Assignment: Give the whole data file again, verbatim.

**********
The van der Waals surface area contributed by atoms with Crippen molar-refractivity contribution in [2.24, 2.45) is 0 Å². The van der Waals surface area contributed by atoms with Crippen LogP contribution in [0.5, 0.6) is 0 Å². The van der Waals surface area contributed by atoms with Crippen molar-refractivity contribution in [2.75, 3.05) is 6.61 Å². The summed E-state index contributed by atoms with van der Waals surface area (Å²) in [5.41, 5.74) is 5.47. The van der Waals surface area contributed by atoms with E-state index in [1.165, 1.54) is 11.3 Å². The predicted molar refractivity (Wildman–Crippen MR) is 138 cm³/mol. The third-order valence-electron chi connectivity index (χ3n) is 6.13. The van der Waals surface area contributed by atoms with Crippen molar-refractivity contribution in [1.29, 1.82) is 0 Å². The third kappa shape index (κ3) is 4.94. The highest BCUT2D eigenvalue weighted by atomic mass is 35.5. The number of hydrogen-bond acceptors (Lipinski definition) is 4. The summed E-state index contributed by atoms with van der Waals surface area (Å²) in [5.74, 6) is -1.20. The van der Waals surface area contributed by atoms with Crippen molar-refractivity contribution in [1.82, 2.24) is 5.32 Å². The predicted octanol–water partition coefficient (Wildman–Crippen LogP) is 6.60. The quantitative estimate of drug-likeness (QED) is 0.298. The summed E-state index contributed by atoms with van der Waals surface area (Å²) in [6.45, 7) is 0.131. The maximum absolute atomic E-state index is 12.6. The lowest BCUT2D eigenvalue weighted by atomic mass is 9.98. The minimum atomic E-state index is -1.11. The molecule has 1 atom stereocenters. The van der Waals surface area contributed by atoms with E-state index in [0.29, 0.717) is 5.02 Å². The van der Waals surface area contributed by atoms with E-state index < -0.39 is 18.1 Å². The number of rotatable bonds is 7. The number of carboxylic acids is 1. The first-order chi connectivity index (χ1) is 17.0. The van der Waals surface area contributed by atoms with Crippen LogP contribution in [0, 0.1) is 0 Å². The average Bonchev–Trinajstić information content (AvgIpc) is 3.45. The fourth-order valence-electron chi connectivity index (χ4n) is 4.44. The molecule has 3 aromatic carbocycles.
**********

The van der Waals surface area contributed by atoms with Crippen molar-refractivity contribution in [2.24, 2.45) is 0 Å². The van der Waals surface area contributed by atoms with Crippen LogP contribution in [0.5, 0.6) is 0 Å². The van der Waals surface area contributed by atoms with Crippen molar-refractivity contribution in [2.75, 3.05) is 6.61 Å². The summed E-state index contributed by atoms with van der Waals surface area (Å²) in [5.41, 5.74) is 5.47. The van der Waals surface area contributed by atoms with E-state index in [1.165, 1.54) is 11.3 Å². The predicted molar refractivity (Wildman–Crippen MR) is 138 cm³/mol. The third-order valence-electron chi connectivity index (χ3n) is 6.13. The van der Waals surface area contributed by atoms with Crippen molar-refractivity contribution in [1.29, 1.82) is 0 Å². The third kappa shape index (κ3) is 4.94. The highest BCUT2D eigenvalue weighted by atomic mass is 35.5. The number of hydrogen-bond acceptors (Lipinski definition) is 4. The summed E-state index contributed by atoms with van der Waals surface area (Å²) in [5.74, 6) is -1.20. The van der Waals surface area contributed by atoms with Crippen molar-refractivity contribution in [1.82, 2.24) is 5.32 Å². The predicted octanol–water partition coefficient (Wildman–Crippen LogP) is 6.60. The quantitative estimate of drug-likeness (QED) is 0.298. The summed E-state index contributed by atoms with van der Waals surface area (Å²) in [6.45, 7) is 0.131. The maximum absolute atomic E-state index is 12.6. The lowest BCUT2D eigenvalue weighted by atomic mass is 9.98. The minimum atomic E-state index is -1.11. The molecule has 1 atom stereocenters. The van der Waals surface area contributed by atoms with E-state index in [0.29, 0.717) is 5.02 Å². The van der Waals surface area contributed by atoms with E-state index < -0.39 is 18.1 Å². The number of rotatable bonds is 7. The number of carboxylic acids is 1. The first-order chi connectivity index (χ1) is 17.0. The van der Waals surface area contributed by atoms with Crippen LogP contribution in [0, 0.1) is 0 Å². The average Bonchev–Trinajstić information content (AvgIpc) is 3.45. The fourth-order valence-electron chi connectivity index (χ4n) is 4.44. The molecule has 3 aromatic carbocycles.